What are your favorite horror books?
Psychological stories are the best in my opinion, as the mind is the most disturbing entity. I find that the word ‘horror’ can mean something different to us all. Jaws, for example, was horrific to me. But those stories in the Hammer Horror league are awful. 1984, although dystopian, was more horror to me, as was Fahrenheit 451. Personally, I hate anything with clowns.
Mary Shelley’s Frankenstein was sad, but the idea of man messing with nature – that is terrifying and something Dean Koontz writes about in many of his stories. Misery by Stephen King was psychologically brilliantly horrific as was Needful Things.
It’s not possible to list them all, and it’s never that simple because horror means more than how much blood there is – it’s possibly the sound of the knives sharpening that’s worse.
True life is far my scary than fiction, I think.
What are some of your favorite horror movies?
Favourite maybe the wrong word – those that made an impression are: The Exorcist, Silence of the Lambs, The Others, The Fly, Jaws and The Shining.
What do you consider your greatest accomplishment as an author?
My greatest accomplishment is to keep writing, despite the flack, the criticism, the hard work and the lack of sales /reviews. I have written 25 books in varying genres and lengths and am pleased with them all. I think my work is great, but I’m a self-publisher so am at the bottom of the pile in regard to status.
Maybe one day I’ll be lucky and that ‘important person who has the right strings to pull’ will read my stories and loves them?
Do you have any advice for new writers?
Ignore naysayers, write for yourself and be realistic in your goals. Believe in your work, yes, but don’t think that it will magically become a bestseller. Never give up.
What is your opinion of the new self-publishing trend?
Most of my reading comes from the self-publishing pool because it’s refreshing and different to the traditional, on every shelf, boring stories. Not all of it is good, but much of it is. From my experience, it’s a growing trend due to people wanting a voice. But that means there are too many books for sale so unless you can stand above the rest, then…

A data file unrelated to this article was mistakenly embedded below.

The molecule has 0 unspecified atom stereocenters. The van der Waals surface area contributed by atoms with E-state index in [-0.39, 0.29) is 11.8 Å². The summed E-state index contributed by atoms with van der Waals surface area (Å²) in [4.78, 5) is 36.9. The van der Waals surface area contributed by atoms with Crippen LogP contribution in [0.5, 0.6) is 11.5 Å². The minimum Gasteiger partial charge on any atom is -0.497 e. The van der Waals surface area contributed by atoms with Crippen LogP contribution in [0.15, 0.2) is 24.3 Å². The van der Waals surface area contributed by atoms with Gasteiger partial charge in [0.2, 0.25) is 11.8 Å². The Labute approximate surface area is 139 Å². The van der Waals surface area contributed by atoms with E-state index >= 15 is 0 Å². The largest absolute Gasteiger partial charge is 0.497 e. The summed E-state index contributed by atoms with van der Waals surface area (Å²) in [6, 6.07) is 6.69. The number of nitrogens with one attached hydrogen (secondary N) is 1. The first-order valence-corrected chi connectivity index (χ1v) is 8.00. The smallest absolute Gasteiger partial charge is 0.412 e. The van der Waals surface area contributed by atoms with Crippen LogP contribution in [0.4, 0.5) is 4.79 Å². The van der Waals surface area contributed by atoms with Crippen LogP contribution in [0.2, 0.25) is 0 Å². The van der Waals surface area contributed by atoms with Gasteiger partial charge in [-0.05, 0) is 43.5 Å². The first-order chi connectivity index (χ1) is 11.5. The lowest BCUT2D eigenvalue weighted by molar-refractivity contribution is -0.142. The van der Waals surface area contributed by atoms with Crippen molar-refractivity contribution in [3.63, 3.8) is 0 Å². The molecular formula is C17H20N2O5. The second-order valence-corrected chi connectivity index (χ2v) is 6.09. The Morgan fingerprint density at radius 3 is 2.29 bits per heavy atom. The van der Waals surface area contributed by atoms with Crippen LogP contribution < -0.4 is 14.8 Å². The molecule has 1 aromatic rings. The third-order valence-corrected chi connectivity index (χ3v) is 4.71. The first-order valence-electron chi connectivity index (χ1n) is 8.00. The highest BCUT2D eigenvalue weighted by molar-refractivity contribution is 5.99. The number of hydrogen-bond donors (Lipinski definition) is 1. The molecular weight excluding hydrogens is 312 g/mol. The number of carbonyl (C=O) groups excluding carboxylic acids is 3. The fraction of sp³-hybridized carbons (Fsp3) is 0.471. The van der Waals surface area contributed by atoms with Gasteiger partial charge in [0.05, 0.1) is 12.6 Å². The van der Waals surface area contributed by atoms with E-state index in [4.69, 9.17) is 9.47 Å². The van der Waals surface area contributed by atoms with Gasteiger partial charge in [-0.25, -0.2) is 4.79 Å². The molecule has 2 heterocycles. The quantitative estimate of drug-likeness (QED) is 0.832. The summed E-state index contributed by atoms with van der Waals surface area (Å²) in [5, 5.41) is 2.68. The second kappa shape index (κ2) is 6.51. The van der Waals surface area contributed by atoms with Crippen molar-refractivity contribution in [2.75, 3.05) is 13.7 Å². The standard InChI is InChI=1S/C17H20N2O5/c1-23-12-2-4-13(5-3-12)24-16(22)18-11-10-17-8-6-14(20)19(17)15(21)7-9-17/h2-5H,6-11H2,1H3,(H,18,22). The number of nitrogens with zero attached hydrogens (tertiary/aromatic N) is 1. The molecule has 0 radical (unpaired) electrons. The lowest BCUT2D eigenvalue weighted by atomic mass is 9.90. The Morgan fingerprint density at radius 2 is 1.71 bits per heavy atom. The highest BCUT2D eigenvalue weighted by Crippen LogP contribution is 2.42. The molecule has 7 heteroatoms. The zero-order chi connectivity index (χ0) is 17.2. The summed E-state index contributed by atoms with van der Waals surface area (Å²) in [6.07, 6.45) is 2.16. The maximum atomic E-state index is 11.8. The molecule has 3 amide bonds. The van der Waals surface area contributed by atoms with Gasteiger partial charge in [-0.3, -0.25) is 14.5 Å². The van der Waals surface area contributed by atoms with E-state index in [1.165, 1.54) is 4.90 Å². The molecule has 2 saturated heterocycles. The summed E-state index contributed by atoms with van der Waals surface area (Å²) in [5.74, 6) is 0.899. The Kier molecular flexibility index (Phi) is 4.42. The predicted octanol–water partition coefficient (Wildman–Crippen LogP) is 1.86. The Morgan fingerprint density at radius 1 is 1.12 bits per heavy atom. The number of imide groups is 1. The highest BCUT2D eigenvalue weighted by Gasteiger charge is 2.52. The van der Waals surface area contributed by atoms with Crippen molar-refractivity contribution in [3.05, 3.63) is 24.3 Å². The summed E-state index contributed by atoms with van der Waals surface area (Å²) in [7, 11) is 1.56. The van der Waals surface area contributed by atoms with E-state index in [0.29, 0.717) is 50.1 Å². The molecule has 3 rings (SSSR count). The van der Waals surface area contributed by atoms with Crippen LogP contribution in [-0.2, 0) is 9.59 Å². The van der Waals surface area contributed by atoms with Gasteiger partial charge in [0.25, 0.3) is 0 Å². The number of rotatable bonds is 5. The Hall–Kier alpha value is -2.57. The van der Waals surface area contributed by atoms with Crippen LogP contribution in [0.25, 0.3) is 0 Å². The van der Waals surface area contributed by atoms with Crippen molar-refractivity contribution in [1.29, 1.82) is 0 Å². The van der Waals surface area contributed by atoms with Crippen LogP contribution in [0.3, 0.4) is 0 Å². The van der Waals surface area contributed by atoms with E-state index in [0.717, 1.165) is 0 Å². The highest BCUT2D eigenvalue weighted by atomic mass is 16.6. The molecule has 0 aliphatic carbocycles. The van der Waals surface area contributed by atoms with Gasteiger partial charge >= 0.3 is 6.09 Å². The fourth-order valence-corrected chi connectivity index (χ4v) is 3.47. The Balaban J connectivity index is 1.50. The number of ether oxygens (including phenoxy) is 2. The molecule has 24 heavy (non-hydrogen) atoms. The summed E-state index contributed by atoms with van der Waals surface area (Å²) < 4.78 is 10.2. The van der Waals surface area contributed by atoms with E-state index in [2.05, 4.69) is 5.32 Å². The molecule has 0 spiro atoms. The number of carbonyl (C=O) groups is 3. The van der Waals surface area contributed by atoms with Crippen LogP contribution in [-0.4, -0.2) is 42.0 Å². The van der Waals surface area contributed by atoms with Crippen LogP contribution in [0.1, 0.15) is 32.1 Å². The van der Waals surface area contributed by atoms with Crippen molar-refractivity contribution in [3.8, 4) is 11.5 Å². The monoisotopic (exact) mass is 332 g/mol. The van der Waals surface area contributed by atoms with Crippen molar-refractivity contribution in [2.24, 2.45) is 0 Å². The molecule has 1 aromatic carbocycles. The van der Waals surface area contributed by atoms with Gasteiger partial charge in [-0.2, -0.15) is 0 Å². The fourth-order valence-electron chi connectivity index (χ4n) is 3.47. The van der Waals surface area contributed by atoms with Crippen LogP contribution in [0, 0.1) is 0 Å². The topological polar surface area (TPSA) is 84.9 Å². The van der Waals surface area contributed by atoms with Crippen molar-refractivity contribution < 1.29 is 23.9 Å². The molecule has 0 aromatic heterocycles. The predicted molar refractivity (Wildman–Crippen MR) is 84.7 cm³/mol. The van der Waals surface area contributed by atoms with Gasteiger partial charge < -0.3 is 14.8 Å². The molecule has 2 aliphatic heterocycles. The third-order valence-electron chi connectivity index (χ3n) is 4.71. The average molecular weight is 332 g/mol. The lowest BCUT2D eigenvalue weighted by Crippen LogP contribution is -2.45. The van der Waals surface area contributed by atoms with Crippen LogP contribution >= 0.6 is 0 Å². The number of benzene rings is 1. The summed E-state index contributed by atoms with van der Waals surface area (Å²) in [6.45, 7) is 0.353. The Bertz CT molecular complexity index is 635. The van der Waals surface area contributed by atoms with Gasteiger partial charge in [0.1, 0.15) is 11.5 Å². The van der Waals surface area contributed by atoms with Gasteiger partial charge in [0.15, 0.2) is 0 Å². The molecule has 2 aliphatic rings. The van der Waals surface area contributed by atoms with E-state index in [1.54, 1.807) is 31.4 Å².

I have no money for marketing /promoting, so maybe that’s why sales are poor?
It’s important to be as professional as you can. It’s hard work, yes, but then I love the control. Apart from writing, editing, proofreading, marketing, promoting, and so on, I love to design my own covers. It’s been said that the cover makes all the difference to sales, but I’m not sure if it’s true, but I love doing it and think they’re great!
Self-publishers are often criticised and are considered below independent writers (those with a small press) and traditionally published – here are three reasons: poor editing /writing, won’t be good if they can’t get a publisher and vanity.
Hmm, well, I have never read a book without a mistake, even those with expensive eyes on watch. Some stories through the traditional route are awful! Really awful; bad writing style and poor storyline and boring. Vanity? Well, maybe it is. But, speaking for myself, I think my stories are important and very good to read. They are meaningful and well-written, and I edit, proofread etc. to make it as professional as I can, all by myself; that surely is an accomplishment? What choice do I have when I’ve been rejected by every relevant publisher and literary agent? Oops, maybe I shouldn’t have admitted that? Although, I was offered to be taken on by a small publisher but I didn’t want to lose control of my work and be told what to write.
What are your current projects?
I have several projects in the pipeline. A new fantasy novel called, Maisie; something I’ve never done before in quite this way, so it’s taking its time. In addition, I hope to write a few more ‘missives’ from my Weird series – Henry Ian Darling is nagging at me to get on with them.
I do have another novel in mind, but I’m not sure yet how it will go and I need to concentrate on my current work.
And of course there will be shorts from my dreams – I never know when they’ll strike or lead me.
Please in your own words write a paragraph about yourself & your work.
Let me just give you my latest bio, as I think it sums things up quite well:
I cannot ignore my dreams, so many of them, with names and places and ideas that spark my imagination and compel me to write; to create stories, whether fantasy or horror, or mystery or psychological thriller or murder or even humour and adventure. So, my garden is sown, flourishing, with all manner of growth, and still the dreams come.
Julie Elizabeth Powell, my soul lingering within my imagination; maybe you’ll join me?
Thank you very much for taking the time to interview me, David and MastersOfHorror.co.uk. And thank you, readers wherever you are don’t forget the review!